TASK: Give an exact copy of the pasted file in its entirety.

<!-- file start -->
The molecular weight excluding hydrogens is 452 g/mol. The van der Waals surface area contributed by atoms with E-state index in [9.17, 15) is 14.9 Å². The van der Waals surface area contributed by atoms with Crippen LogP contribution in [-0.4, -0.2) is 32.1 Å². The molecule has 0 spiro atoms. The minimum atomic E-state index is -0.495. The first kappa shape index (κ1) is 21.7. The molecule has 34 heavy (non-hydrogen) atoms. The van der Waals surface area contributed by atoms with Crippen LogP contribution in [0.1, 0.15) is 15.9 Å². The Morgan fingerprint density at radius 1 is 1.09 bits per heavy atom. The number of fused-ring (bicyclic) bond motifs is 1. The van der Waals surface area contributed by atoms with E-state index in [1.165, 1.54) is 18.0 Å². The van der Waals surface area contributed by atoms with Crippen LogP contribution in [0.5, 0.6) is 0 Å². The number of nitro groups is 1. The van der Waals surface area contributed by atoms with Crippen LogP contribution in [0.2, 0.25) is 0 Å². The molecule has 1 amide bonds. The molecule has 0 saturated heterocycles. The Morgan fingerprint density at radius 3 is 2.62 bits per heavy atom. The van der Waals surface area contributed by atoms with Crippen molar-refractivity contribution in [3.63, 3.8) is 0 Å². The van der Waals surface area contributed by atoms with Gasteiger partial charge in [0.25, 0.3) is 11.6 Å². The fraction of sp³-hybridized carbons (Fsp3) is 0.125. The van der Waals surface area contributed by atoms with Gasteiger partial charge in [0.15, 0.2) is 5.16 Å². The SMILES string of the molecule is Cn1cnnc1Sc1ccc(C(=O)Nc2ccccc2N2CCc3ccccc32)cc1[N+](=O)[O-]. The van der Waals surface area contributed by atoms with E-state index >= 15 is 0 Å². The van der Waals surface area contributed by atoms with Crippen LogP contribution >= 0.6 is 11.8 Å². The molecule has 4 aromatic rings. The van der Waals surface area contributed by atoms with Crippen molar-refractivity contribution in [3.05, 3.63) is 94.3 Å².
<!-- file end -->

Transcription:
The molecular weight excluding hydrogens is 452 g/mol. The van der Waals surface area contributed by atoms with E-state index in [9.17, 15) is 14.9 Å². The van der Waals surface area contributed by atoms with Crippen LogP contribution in [-0.4, -0.2) is 32.1 Å². The molecule has 0 spiro atoms. The minimum atomic E-state index is -0.495. The first kappa shape index (κ1) is 21.7. The molecule has 34 heavy (non-hydrogen) atoms. The van der Waals surface area contributed by atoms with Crippen LogP contribution in [0.1, 0.15) is 15.9 Å². The Morgan fingerprint density at radius 1 is 1.09 bits per heavy atom. The number of fused-ring (bicyclic) bond motifs is 1. The van der Waals surface area contributed by atoms with E-state index in [1.165, 1.54) is 18.0 Å². The van der Waals surface area contributed by atoms with Crippen LogP contribution in [0.5, 0.6) is 0 Å². The number of nitro groups is 1. The van der Waals surface area contributed by atoms with Crippen LogP contribution in [0.2, 0.25) is 0 Å². The molecule has 1 amide bonds. The molecule has 0 saturated heterocycles. The Morgan fingerprint density at radius 3 is 2.62 bits per heavy atom. The van der Waals surface area contributed by atoms with Crippen molar-refractivity contribution in [3.63, 3.8) is 0 Å². The van der Waals surface area contributed by atoms with Gasteiger partial charge in [0.25, 0.3) is 11.6 Å². The fraction of sp³-hybridized carbons (Fsp3) is 0.125. The van der Waals surface area contributed by atoms with Gasteiger partial charge in [0.15, 0.2) is 5.16 Å². The SMILES string of the molecule is Cn1cnnc1Sc1ccc(C(=O)Nc2ccccc2N2CCc3ccccc32)cc1[N+](=O)[O-]. The van der Waals surface area contributed by atoms with E-state index >= 15 is 0 Å². The van der Waals surface area contributed by atoms with Crippen LogP contribution >= 0.6 is 11.8 Å². The molecule has 4 aromatic rings. The van der Waals surface area contributed by atoms with Crippen molar-refractivity contribution in [3.05, 3.63) is 94.3 Å².